And then I was at the top and admired Cape Town.
I hiked around this dam
And then descended Nursery Ravine
Came past strange rock formation
And the downhill was just as hard
My knees were happy when I reached the bottom.
Cape Town has absolutely incredible opportunities for leisure time. Few cities can compete.
Now it was time for me to continue and I had taxed the hospitality of the Philips Family enough.
I was circumnavigating Africa and therefore I had to visit the southern-most point of the continent. It wasn’t the Cape of Good Hope but Cape L’Agulhas.
In order to leave Cape Town, I had to cycle through the township of Mitchell’s Plain. The tensions between blacks, coloreds, and whites were very tangible and it wasn’t a nice place. Probably not very safe and a policeman who was out on patrol, escorted me.
I had wanted to stop in the next town to get something to drink. No white people in sight. As if it was the normal thing to do, I cycled to the center and locked my bike right in front of the shop. I could see it from inside but when I came back out, the bike computer had been stolen. I had forgotten to take it with me. Fortunately, I had the GPS with me.
It could have been worse and after a while I even enjoyed riding without the computer.
And then I was back on one of South Africa’s stunning coastal roads.
A few days later would be the big bike race “Argus” in Cape Town. For that event, the South Africans offloaded their bikes from the cars. 35,000 cyclists were registered and everyone who cycled here, trained for the event. The track was 100 kilometers around the peninsula. (This year for the first time in its 40-year history, it had to be canceled due to strong winds).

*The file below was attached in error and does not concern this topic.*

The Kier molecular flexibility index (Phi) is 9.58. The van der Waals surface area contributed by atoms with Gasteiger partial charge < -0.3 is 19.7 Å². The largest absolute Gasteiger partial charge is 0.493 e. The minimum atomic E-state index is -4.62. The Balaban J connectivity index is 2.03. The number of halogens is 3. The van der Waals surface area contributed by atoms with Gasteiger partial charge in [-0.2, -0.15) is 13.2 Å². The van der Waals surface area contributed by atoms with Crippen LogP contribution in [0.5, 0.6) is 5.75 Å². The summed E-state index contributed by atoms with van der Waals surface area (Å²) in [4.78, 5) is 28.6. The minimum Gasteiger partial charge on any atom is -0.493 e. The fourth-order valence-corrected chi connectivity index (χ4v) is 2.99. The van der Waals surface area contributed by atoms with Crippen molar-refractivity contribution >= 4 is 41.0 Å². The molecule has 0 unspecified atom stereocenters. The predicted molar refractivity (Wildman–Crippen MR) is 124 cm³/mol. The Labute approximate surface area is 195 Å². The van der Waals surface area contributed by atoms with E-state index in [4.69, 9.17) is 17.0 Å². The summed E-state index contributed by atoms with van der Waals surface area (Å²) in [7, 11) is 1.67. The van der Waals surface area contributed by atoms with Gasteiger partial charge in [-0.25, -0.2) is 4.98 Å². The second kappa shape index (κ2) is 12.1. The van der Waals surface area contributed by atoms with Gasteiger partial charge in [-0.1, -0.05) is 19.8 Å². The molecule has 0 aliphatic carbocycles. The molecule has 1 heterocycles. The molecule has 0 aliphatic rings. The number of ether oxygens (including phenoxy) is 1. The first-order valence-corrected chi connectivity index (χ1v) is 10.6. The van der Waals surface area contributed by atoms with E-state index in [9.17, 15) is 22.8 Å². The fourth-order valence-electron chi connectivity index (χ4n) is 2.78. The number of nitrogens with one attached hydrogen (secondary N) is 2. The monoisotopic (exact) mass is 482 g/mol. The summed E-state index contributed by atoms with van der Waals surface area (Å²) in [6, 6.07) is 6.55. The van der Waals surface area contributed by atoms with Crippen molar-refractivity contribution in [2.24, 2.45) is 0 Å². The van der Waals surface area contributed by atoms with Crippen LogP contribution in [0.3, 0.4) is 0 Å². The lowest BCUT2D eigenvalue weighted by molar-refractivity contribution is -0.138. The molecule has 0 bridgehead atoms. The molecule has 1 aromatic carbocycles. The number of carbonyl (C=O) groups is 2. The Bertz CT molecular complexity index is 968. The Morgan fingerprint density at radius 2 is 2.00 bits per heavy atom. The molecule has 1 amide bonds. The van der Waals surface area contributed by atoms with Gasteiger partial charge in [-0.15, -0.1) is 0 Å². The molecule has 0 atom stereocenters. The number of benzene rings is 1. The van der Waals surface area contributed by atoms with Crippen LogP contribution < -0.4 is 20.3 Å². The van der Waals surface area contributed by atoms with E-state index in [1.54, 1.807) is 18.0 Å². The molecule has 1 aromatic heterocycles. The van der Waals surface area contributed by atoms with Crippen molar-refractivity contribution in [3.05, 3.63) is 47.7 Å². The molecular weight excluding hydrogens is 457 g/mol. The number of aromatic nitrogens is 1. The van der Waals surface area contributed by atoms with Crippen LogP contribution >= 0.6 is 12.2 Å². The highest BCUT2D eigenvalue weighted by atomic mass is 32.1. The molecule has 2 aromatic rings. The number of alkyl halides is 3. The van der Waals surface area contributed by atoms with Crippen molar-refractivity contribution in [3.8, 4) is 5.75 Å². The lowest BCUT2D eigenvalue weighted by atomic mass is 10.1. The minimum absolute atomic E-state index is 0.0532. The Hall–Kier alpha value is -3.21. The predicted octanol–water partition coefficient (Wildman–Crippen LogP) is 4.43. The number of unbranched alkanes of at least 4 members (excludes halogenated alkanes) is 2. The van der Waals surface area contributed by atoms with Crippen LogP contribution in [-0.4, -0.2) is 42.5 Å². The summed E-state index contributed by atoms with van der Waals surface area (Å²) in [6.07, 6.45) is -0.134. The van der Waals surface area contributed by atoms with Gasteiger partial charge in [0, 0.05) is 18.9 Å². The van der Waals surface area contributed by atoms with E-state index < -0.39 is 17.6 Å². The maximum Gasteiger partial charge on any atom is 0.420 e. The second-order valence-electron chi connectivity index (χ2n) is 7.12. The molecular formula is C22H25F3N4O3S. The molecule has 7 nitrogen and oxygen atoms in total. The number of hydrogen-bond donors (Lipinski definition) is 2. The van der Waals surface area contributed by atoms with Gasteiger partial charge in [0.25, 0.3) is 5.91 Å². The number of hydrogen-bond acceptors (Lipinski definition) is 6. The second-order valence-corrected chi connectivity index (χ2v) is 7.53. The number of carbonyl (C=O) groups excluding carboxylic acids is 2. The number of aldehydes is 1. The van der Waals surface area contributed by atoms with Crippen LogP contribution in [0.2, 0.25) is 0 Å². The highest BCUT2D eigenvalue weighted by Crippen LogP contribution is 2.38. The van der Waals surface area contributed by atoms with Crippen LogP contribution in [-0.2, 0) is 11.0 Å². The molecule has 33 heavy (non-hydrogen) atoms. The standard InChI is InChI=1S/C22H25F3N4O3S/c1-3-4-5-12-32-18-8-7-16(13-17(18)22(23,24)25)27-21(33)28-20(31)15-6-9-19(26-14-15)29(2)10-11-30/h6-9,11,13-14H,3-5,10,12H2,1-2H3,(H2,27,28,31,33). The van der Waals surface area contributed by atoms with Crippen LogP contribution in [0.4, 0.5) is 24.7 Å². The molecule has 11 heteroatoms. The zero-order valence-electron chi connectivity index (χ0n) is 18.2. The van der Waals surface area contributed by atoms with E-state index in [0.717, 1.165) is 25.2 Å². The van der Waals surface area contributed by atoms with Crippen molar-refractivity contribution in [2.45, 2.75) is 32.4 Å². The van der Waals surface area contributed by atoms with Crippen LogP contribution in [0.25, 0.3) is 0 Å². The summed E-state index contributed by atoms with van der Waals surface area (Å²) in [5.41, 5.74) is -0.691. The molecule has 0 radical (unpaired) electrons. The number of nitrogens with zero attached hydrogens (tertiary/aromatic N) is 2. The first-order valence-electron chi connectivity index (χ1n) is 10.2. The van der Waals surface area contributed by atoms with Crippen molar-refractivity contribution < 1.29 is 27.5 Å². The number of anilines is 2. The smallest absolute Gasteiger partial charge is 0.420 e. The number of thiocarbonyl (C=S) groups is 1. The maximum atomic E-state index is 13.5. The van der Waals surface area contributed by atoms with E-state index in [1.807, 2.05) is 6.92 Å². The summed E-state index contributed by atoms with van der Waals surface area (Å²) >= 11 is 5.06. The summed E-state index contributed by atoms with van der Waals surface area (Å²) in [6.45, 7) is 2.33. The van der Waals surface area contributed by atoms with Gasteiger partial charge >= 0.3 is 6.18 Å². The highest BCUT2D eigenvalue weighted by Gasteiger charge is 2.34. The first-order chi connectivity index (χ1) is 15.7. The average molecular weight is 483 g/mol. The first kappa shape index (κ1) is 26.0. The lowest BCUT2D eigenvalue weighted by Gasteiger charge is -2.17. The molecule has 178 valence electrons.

Hermanus was another European city, the Adriatic of South Africa. Auberge Burgundy is virtually its center and there were numerous tourists in the sidewalk cafés.
Shortly before Cape L’Agulhas
I camped and was alone at the cape very early in the morning
This was where the oceans split: on the west side was the Atlantic and, on the east, the Indian Ocean. From now on it’d be more pleasant for swimming.
I shopped for the essentials at a nearby shopping center and ate. An elderly woman approached me and said, I looked tired. She invited me to stay at her guesthouse, wrote down the address, and said her twin sister was there.
It was only 11 am. I could enjoy the whole day at the cape and go for a swim. Great!
After that I went inland.
Too much traffic for a gravel road. Mainly locals. There were pretty, large farmhouses that belonged to white farmers. Most of them offered “Bed and Breakfast”.
A strange ferry crossed the Bree River.
Two men were virtually the draft animals. They hitched the tightrope in the front, went to the back, and thus pulled the ferry to the front. When they reached the back, they returned to the front, and so forth. They did this year in, year out, for years. From morning until night, about 35 trips. A job for blacks.
There was a Heidelberg.
In South Africa there were even two. This one very lovely, with nice cafés and a lot of agriculture. The largest pumpkin was harvested here.
Further to the east was Albertinia, the capital of Aloe Vera.
The soil here was particularly suited for these plants. There were two large factories whose products were exported globally.
Before Mossel Bay was one of the erstwhile highest bridges.
n the past it was a center for bungee jumping. The height should be sufficient but it could be more dramatic.
I’ll write about it in my next blog which covers the Garden Route that starts after Mossel Bay.